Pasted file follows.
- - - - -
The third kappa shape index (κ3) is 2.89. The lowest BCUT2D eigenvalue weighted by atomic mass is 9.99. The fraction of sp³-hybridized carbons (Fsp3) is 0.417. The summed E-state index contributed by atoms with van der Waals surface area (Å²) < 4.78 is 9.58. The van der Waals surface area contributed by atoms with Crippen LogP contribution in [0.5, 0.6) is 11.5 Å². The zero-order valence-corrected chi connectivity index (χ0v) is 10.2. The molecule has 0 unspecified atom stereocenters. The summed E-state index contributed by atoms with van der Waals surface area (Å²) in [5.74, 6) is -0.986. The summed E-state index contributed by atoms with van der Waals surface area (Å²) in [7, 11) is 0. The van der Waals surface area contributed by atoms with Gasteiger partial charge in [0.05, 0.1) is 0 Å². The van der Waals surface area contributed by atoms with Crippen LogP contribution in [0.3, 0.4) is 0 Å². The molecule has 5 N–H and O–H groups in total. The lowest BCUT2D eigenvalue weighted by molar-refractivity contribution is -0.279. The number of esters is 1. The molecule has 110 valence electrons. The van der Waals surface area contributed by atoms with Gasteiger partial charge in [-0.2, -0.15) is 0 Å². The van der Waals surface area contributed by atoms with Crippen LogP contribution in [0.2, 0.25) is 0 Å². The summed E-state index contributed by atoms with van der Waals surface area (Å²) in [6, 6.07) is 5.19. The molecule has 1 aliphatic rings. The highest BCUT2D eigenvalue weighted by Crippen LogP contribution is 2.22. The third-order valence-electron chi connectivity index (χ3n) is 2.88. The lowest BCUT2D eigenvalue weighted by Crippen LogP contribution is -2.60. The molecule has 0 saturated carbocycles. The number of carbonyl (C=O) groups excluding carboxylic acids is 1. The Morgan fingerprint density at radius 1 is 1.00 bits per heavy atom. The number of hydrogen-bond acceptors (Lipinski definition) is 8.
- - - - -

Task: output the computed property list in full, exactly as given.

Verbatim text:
The third kappa shape index (κ3) is 2.89. The lowest BCUT2D eigenvalue weighted by atomic mass is 9.99. The fraction of sp³-hybridized carbons (Fsp3) is 0.417. The summed E-state index contributed by atoms with van der Waals surface area (Å²) < 4.78 is 9.58. The van der Waals surface area contributed by atoms with Crippen LogP contribution in [0.5, 0.6) is 11.5 Å². The zero-order valence-corrected chi connectivity index (χ0v) is 10.2. The molecule has 0 unspecified atom stereocenters. The summed E-state index contributed by atoms with van der Waals surface area (Å²) in [5.74, 6) is -0.986. The summed E-state index contributed by atoms with van der Waals surface area (Å²) in [7, 11) is 0. The van der Waals surface area contributed by atoms with Gasteiger partial charge in [0.05, 0.1) is 0 Å². The van der Waals surface area contributed by atoms with Crippen LogP contribution in [0.3, 0.4) is 0 Å². The molecule has 5 N–H and O–H groups in total. The lowest BCUT2D eigenvalue weighted by molar-refractivity contribution is -0.279. The number of esters is 1. The molecule has 110 valence electrons. The van der Waals surface area contributed by atoms with Gasteiger partial charge in [-0.2, -0.15) is 0 Å². The van der Waals surface area contributed by atoms with Crippen LogP contribution in [0.2, 0.25) is 0 Å². The summed E-state index contributed by atoms with van der Waals surface area (Å²) in [6, 6.07) is 5.19. The molecule has 1 aliphatic rings. The highest BCUT2D eigenvalue weighted by Crippen LogP contribution is 2.22. The third-order valence-electron chi connectivity index (χ3n) is 2.88. The lowest BCUT2D eigenvalue weighted by Crippen LogP contribution is -2.60. The molecule has 0 saturated carbocycles. The number of carbonyl (C=O) groups excluding carboxylic acids is 1. The Morgan fingerprint density at radius 1 is 1.00 bits per heavy atom. The number of hydrogen-bond acceptors (Lipinski definition) is 8.